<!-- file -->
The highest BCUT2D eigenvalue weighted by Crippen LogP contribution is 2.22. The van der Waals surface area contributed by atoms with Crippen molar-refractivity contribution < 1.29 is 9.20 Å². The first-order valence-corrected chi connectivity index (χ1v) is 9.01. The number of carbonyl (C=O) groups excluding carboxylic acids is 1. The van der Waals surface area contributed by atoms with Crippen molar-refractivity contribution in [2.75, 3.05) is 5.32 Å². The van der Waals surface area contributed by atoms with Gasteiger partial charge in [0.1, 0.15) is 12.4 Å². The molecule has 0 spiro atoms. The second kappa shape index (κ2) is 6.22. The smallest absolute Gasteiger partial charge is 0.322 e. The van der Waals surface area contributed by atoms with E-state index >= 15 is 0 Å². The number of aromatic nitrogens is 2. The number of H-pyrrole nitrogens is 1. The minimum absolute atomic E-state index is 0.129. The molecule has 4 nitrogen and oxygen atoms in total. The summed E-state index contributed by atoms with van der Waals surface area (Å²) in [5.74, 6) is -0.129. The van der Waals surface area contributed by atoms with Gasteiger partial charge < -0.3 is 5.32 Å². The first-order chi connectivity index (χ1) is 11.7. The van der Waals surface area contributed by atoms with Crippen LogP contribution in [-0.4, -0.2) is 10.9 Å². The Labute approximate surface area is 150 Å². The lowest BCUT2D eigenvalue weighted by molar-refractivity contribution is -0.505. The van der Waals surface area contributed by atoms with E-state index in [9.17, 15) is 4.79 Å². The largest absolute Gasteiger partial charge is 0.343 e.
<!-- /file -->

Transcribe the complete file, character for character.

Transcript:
The highest BCUT2D eigenvalue weighted by Crippen LogP contribution is 2.22. The van der Waals surface area contributed by atoms with Crippen molar-refractivity contribution < 1.29 is 9.20 Å². The first-order valence-corrected chi connectivity index (χ1v) is 9.01. The number of carbonyl (C=O) groups excluding carboxylic acids is 1. The van der Waals surface area contributed by atoms with Crippen molar-refractivity contribution in [2.75, 3.05) is 5.32 Å². The van der Waals surface area contributed by atoms with Gasteiger partial charge in [0.1, 0.15) is 12.4 Å². The molecule has 0 spiro atoms. The second kappa shape index (κ2) is 6.22. The smallest absolute Gasteiger partial charge is 0.322 e. The van der Waals surface area contributed by atoms with E-state index >= 15 is 0 Å². The number of aromatic nitrogens is 2. The number of H-pyrrole nitrogens is 1. The minimum absolute atomic E-state index is 0.129. The molecule has 4 nitrogen and oxygen atoms in total. The summed E-state index contributed by atoms with van der Waals surface area (Å²) in [5.74, 6) is -0.129. The van der Waals surface area contributed by atoms with Gasteiger partial charge < -0.3 is 5.32 Å². The first-order chi connectivity index (χ1) is 11.7. The van der Waals surface area contributed by atoms with Crippen LogP contribution in [-0.4, -0.2) is 10.9 Å². The Labute approximate surface area is 150 Å². The lowest BCUT2D eigenvalue weighted by molar-refractivity contribution is -0.505. The van der Waals surface area contributed by atoms with E-state index in [9.17, 15) is 4.79 Å². The largest absolute Gasteiger partial charge is 0.343 e.